Jayashree, centre coordinator, SEED International School, says: “Every month, as children learn about the theme, we integrate concepts like shapes, letters, numbers, opposites, science, art and crafts in the curriculum. We introduce activities that will allow them to learn through exploration, experience and play. We may show two vegetables and ask which one is long and which one is short; or we ask them to pick all the green veggies. When we speak about birds, tree, rain and weather, we may go on a walk and observe the birds and collect twigs to make a nest.”

Material used

The schools take great care in selecting their learning material, most of which is open-ended to encourage creativity and imagination. These include simple everyday objects such as bottle corks or twigs. You will also find animal figurines, wooden vegetables and sensory materials that can be manipulated and built into rockets or trains, bridges or kitchens. Some materials are designed by the teacher herself. The schools also have plenty of opportunities for pretend play.

The environment

The learning environment is split into different areas. There is an indoor learning environment that is further divided into several mini environments — reading and literacy, Math, Social and Dramatics, Art, Science, and the like. There is also an outdoor area with designated spaces — water play, sand play, kitchen (pretend play), free play, motor skill development, and more. “Play is the work of a child. It is learning. A child’s social-emotional connections, problem-solving ability and cognition develop during play,” adds Vigna.

Method of teaching

In the play-way or play-based system, the teacher sets up open-ended material in the classroom in an inviting manner. The material can be anything — blocks, some letters in a bin, a display of some leaves and twigs (to teach numbers, texture or about plants). When the child starts working with the material, the teacher observes. Sometimes, if the child doesn’t succeed in an activity like solving a puzzle or, stacking blocks, the teacher will still observe, and wait for the child to figure out a way. Trial and error is encouraged. At times, the teacher asks inquiry-based questions; or she merely participates in the child’s play. All activities and materials are aimed at helping the child develop age-appropriate skills and a love for learning.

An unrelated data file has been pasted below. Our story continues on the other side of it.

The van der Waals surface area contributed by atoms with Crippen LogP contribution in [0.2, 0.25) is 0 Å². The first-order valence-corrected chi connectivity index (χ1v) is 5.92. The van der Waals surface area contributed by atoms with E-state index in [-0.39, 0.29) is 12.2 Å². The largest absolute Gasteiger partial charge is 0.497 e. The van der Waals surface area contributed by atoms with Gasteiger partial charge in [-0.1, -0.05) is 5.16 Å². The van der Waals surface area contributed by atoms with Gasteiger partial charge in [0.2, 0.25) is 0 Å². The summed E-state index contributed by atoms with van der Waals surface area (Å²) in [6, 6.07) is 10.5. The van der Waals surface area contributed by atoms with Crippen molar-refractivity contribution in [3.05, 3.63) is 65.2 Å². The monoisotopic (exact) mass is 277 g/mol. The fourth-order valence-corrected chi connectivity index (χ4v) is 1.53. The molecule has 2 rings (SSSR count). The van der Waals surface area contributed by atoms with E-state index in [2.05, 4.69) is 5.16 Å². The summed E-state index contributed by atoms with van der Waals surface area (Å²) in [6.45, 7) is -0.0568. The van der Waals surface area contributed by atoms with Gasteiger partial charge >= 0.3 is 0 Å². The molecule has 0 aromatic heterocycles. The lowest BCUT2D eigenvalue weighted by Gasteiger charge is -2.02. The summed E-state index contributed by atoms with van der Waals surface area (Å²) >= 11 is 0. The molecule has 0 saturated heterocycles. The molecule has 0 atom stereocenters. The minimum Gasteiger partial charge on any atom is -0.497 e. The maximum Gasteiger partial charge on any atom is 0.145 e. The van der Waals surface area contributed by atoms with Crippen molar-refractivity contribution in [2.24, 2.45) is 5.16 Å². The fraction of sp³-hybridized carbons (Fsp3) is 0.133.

A typical day at school

Some schools let the children have some free play as soon as they enter, before gathering. Otherwise, in general, the day starts with Circle Time, which is the morning meeting where children sit in a circle along with the teacher. Each child greets the child sitting next to him or her. The children speak about what they did the previous day. Then the teacher brings out an object to begin a conversation. As they converse, the literacy and social skills of the children develop. “During Circle Time, we ask and tell the children what day, month, year and time it is. We also discuss the day’s weather and the season of the year,” Jayshree shares.

Outdoor exploration

During the outdoor exploration time, children have free play in a structured environment. They also go on field visits and observation walks. Play-way schools take great care in selecting their learning materials, most of which are open-ended. 

Movement

There are plenty of opportunities for movement. The schools encourage sand play and challenging physical movements such as crawling, climbing and pulling using their hands, to name a few. Children thus learn about their bodies and physical strengths. This, in turn, will help build their stamina further. Some schools also have time for special skill activities like swimming.

Indoor learning

During the indoor learning time, the children move from one learning area to another to explore different concepts. The children also sing and dance.

Language, reading and written skills: Keeley, a language educator at The American International School says, “We let younger children pick letters and ask them questions like, ‘What is that letter? Do you know how it sounds?’ and so on. Our interactions are inquiry-based and they help in language acquisition.”